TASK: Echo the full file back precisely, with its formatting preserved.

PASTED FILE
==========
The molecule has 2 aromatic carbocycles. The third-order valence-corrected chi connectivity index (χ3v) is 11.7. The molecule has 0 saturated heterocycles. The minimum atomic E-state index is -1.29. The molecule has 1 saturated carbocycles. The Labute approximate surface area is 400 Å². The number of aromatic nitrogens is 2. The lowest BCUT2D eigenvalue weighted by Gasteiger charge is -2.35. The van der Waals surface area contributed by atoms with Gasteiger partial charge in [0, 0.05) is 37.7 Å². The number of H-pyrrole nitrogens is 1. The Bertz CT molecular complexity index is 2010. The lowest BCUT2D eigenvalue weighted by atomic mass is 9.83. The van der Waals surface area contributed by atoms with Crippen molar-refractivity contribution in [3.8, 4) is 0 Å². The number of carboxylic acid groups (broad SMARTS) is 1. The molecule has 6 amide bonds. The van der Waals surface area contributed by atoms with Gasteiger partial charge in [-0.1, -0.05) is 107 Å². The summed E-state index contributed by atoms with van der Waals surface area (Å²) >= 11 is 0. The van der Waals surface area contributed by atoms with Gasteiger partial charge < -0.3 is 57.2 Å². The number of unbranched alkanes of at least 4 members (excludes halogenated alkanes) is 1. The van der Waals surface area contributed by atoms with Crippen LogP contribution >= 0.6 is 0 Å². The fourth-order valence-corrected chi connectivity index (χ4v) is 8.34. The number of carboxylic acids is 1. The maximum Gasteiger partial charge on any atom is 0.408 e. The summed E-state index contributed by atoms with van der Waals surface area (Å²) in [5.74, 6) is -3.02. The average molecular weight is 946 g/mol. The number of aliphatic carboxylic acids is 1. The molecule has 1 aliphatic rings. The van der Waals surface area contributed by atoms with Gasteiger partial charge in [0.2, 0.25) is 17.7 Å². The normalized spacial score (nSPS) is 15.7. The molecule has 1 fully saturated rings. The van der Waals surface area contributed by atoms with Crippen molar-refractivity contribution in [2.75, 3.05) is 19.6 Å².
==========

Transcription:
The molecule has 2 aromatic carbocycles. The third-order valence-corrected chi connectivity index (χ3v) is 11.7. The molecule has 0 saturated heterocycles. The minimum atomic E-state index is -1.29. The molecule has 1 saturated carbocycles. The Labute approximate surface area is 400 Å². The number of aromatic nitrogens is 2. The lowest BCUT2D eigenvalue weighted by Gasteiger charge is -2.35. The van der Waals surface area contributed by atoms with Gasteiger partial charge in [0, 0.05) is 37.7 Å². The number of H-pyrrole nitrogens is 1. The Bertz CT molecular complexity index is 2010. The lowest BCUT2D eigenvalue weighted by atomic mass is 9.83. The van der Waals surface area contributed by atoms with Crippen molar-refractivity contribution in [3.8, 4) is 0 Å². The number of carboxylic acid groups (broad SMARTS) is 1. The molecule has 6 amide bonds. The van der Waals surface area contributed by atoms with Gasteiger partial charge in [-0.1, -0.05) is 107 Å². The summed E-state index contributed by atoms with van der Waals surface area (Å²) >= 11 is 0. The van der Waals surface area contributed by atoms with Gasteiger partial charge < -0.3 is 57.2 Å². The number of unbranched alkanes of at least 4 members (excludes halogenated alkanes) is 1. The van der Waals surface area contributed by atoms with Crippen LogP contribution >= 0.6 is 0 Å². The fourth-order valence-corrected chi connectivity index (χ4v) is 8.34. The number of carboxylic acids is 1. The maximum Gasteiger partial charge on any atom is 0.408 e. The summed E-state index contributed by atoms with van der Waals surface area (Å²) in [5.74, 6) is -3.02. The average molecular weight is 946 g/mol. The number of aliphatic carboxylic acids is 1. The molecule has 1 aliphatic rings. The van der Waals surface area contributed by atoms with Gasteiger partial charge in [0.2, 0.25) is 17.7 Å². The normalized spacial score (nSPS) is 15.7. The molecule has 1 fully saturated rings. The van der Waals surface area contributed by atoms with Crippen molar-refractivity contribution in [2.75, 3.05) is 19.6 Å².